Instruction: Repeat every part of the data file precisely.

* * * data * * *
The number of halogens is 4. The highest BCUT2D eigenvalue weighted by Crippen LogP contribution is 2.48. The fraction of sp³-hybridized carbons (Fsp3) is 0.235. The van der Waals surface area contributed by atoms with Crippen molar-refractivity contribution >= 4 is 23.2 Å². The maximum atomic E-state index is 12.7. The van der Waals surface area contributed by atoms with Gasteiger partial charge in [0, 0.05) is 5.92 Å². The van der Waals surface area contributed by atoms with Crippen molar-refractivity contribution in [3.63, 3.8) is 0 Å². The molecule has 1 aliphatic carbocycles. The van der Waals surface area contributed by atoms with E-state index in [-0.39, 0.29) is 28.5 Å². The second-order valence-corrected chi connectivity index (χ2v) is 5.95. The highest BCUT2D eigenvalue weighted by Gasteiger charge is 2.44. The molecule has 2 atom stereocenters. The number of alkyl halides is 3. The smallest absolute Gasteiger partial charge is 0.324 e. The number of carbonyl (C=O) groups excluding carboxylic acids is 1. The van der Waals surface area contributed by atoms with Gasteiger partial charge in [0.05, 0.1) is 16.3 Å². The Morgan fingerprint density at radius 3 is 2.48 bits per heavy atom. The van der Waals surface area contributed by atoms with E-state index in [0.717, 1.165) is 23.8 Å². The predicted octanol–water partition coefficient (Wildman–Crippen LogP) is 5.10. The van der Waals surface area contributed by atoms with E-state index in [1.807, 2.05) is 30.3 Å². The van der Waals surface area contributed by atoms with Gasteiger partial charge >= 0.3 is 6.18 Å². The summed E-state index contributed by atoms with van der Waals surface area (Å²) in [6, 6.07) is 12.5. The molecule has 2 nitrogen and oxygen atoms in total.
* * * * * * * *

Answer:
The number of halogens is 4. The highest BCUT2D eigenvalue weighted by Crippen LogP contribution is 2.48. The fraction of sp³-hybridized carbons (Fsp3) is 0.235. The van der Waals surface area contributed by atoms with Crippen molar-refractivity contribution >= 4 is 23.2 Å². The maximum atomic E-state index is 12.7. The van der Waals surface area contributed by atoms with Gasteiger partial charge in [0, 0.05) is 5.92 Å². The van der Waals surface area contributed by atoms with Crippen molar-refractivity contribution in [3.63, 3.8) is 0 Å². The molecule has 1 aliphatic carbocycles. The van der Waals surface area contributed by atoms with E-state index in [-0.39, 0.29) is 28.5 Å². The second-order valence-corrected chi connectivity index (χ2v) is 5.95. The highest BCUT2D eigenvalue weighted by Gasteiger charge is 2.44. The molecule has 2 atom stereocenters. The number of alkyl halides is 3. The smallest absolute Gasteiger partial charge is 0.324 e. The number of carbonyl (C=O) groups excluding carboxylic acids is 1. The van der Waals surface area contributed by atoms with Gasteiger partial charge in [0.05, 0.1) is 16.3 Å². The Morgan fingerprint density at radius 3 is 2.48 bits per heavy atom. The van der Waals surface area contributed by atoms with E-state index in [0.717, 1.165) is 23.8 Å². The predicted octanol–water partition coefficient (Wildman–Crippen LogP) is 5.10. The van der Waals surface area contributed by atoms with E-state index in [1.807, 2.05) is 30.3 Å². The van der Waals surface area contributed by atoms with Gasteiger partial charge >= 0.3 is 6.18 Å². The summed E-state index contributed by atoms with van der Waals surface area (Å²) in [6, 6.07) is 12.5. The molecule has 2 nitrogen and oxygen atoms in total.